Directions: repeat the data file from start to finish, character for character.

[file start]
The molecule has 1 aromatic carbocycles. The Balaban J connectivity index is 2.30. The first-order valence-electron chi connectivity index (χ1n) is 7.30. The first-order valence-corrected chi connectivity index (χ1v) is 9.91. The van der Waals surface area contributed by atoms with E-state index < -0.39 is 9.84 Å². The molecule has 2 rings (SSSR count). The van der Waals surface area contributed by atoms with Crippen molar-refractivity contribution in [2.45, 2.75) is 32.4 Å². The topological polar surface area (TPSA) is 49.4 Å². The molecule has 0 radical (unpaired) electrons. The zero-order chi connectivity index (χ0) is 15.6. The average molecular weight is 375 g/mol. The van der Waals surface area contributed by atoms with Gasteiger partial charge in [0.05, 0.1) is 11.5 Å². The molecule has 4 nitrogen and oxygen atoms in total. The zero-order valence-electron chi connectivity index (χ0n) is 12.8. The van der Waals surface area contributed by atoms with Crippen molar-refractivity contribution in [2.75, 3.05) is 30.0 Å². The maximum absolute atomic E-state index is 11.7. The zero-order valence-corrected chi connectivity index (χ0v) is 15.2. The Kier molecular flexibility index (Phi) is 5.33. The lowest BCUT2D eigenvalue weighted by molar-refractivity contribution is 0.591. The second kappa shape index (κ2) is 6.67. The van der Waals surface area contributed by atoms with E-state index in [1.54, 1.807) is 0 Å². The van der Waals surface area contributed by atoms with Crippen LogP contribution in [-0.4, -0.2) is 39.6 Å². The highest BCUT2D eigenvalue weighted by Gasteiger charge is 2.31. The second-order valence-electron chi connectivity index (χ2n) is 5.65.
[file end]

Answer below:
The molecule has 1 aromatic carbocycles. The Balaban J connectivity index is 2.30. The first-order valence-electron chi connectivity index (χ1n) is 7.30. The first-order valence-corrected chi connectivity index (χ1v) is 9.91. The van der Waals surface area contributed by atoms with E-state index < -0.39 is 9.84 Å². The molecule has 2 rings (SSSR count). The van der Waals surface area contributed by atoms with Crippen molar-refractivity contribution in [2.45, 2.75) is 32.4 Å². The topological polar surface area (TPSA) is 49.4 Å². The molecule has 0 radical (unpaired) electrons. The zero-order chi connectivity index (χ0) is 15.6. The average molecular weight is 375 g/mol. The van der Waals surface area contributed by atoms with Gasteiger partial charge in [0.05, 0.1) is 11.5 Å². The molecule has 4 nitrogen and oxygen atoms in total. The zero-order valence-electron chi connectivity index (χ0n) is 12.8. The van der Waals surface area contributed by atoms with Crippen molar-refractivity contribution in [2.75, 3.05) is 30.0 Å². The maximum absolute atomic E-state index is 11.7. The zero-order valence-corrected chi connectivity index (χ0v) is 15.2. The Kier molecular flexibility index (Phi) is 5.33. The lowest BCUT2D eigenvalue weighted by molar-refractivity contribution is 0.591. The second kappa shape index (κ2) is 6.67. The van der Waals surface area contributed by atoms with E-state index in [1.54, 1.807) is 0 Å². The van der Waals surface area contributed by atoms with Crippen LogP contribution in [-0.4, -0.2) is 39.6 Å². The highest BCUT2D eigenvalue weighted by Gasteiger charge is 2.31. The second-order valence-electron chi connectivity index (χ2n) is 5.65.